The first is the independent investigation of truth; for blind imitation of the past will stunt the mind. But once every soul inquireth into truth, society will be freed from the darkness of continually repeating the past.
(‘Abdu’l-Bahá: Selections from the Writings of ‘Abdu’l-Bahá, Selection #202, pp. 246-248)
O ye respected souls! From the continual imitation of ancient and worn-out ways, the world had grown dark as darksome night. The fundamentals of the divine Teachings had passed from memory; their pith and heart had been totally forgotten, and the people were holding on to husks. The nations had, like tattered garments long outworn, fallen into a pitiful condition.
Out of this pitch blackness there dawned the morning splendour of the Teachings of Bahá’u’lláh. He hath dressed the world with a garment new and fair, and that new garment is the principles which have come down from God.
Now the new age is here and creation is reborn. Humanity hath taken on new life. The autumn hath gone by, and the reviving spring is here. All things are now made new. Arts and industries have been reborn, there are new discoveries in science, and there are new inventions; even the details of human affairs, such as dress and personal effects—even weapons—all these have likewise been renewed. The laws and procedures of every government have been revised. Renewal is the order of the day.
And all this newness hath its source in the fresh outpourings of wondrous grace and favour from the Lord of the Kingdom, which have renewed the world. The people, therefore, must be set completely free from their old patterns of thought, that all their attention may be focused upon these new principles, for these are the light of this time and the very spirit of this age.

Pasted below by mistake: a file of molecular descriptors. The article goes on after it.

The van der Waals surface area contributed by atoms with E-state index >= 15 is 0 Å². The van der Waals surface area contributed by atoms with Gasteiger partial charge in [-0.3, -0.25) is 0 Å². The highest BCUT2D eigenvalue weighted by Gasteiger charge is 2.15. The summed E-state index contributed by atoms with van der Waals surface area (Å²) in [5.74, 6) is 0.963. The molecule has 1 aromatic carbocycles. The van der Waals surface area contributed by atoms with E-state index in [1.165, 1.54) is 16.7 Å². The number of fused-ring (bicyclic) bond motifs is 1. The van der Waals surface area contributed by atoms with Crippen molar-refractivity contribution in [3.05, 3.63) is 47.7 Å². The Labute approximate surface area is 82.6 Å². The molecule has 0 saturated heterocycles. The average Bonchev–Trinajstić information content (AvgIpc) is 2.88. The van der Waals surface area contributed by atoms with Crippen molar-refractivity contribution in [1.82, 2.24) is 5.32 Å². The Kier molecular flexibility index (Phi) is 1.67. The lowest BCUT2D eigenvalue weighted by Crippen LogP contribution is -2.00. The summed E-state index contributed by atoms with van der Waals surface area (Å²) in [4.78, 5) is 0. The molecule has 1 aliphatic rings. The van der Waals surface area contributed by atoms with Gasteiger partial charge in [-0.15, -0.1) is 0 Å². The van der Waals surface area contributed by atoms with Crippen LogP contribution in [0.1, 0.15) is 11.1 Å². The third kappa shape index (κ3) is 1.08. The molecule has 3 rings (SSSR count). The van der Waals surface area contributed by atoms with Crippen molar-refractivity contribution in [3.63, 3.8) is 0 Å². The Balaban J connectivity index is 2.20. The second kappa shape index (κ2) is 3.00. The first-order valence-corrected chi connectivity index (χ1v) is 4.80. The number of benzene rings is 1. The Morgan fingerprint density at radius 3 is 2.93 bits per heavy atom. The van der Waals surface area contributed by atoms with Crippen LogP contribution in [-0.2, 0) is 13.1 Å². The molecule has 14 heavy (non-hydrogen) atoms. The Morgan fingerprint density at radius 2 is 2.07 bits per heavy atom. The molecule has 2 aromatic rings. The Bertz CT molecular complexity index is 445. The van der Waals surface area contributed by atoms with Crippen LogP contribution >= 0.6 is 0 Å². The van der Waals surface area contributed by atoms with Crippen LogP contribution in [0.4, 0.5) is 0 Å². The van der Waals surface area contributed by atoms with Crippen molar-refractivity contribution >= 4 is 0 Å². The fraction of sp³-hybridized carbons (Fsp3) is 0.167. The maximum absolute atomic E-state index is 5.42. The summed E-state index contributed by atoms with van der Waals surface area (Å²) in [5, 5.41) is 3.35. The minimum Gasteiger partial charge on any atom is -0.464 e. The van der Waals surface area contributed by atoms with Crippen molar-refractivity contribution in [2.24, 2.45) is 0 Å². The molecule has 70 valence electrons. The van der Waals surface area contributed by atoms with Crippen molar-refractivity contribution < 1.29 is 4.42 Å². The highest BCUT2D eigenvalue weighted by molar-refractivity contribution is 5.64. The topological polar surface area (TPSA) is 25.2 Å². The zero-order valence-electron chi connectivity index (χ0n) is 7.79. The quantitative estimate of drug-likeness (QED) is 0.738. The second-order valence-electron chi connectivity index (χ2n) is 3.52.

Unless these Teachings are effectively spread among the people, until the old ways, the old concepts, are gone and forgotten, this world of being will find no peace, nor will it reflect the perfections of the Heavenly Kingdom. Strive ye with all your hearts to make the heedless conscious, to waken those who sleep, to bring knowledge to the ignorant, to make the blind to see, the deaf to hear, and restore the dead to life.
(‘Abdu’l-Bahá: Selections from the Writings of ‘Abdu’l-Bahá, Selection #205, pp. 252-253)
Among these teachings was the independent investigation of reality so that the world of humanity may be saved from the darkness of imitation and attain to the truth; may tear off and cast away this ragged and outgrown garment of a thousand years ago and may put on the robe woven in the utmost purity and holiness in the loom of reality.
(‘Abdu’l-Bahá: Selections from the Writings of ‘Abdu’l-Bahá, Selection #227, p. 298)
[from the talks of ‘Abdu’l-Bahá:]
Happy are those who spend their days in gaining knowledge, in discovering the secrets of nature, and in penetrating the subtleties of pure truth! Woe to those who are contented with ignorance, whose hearts are gladdened by thoughtless imitation, who have fallen into the lowest depths of ignorance and foolishness, and who have wasted their lives!
(‘Abdu’l-Bahá: Some Answered Questions, Chapter 34: “Peter’s Confession of Faith”, p. 137)
.—Those who are blessed with good actions and universal benevolence, who have praiseworthy characteristics, who act with love and kindness toward all creatures, who care for the poor, and who strive to establish universal peace—what need have they of the divine teachings, of which they think indeed that they are independent? What is the condition of these people?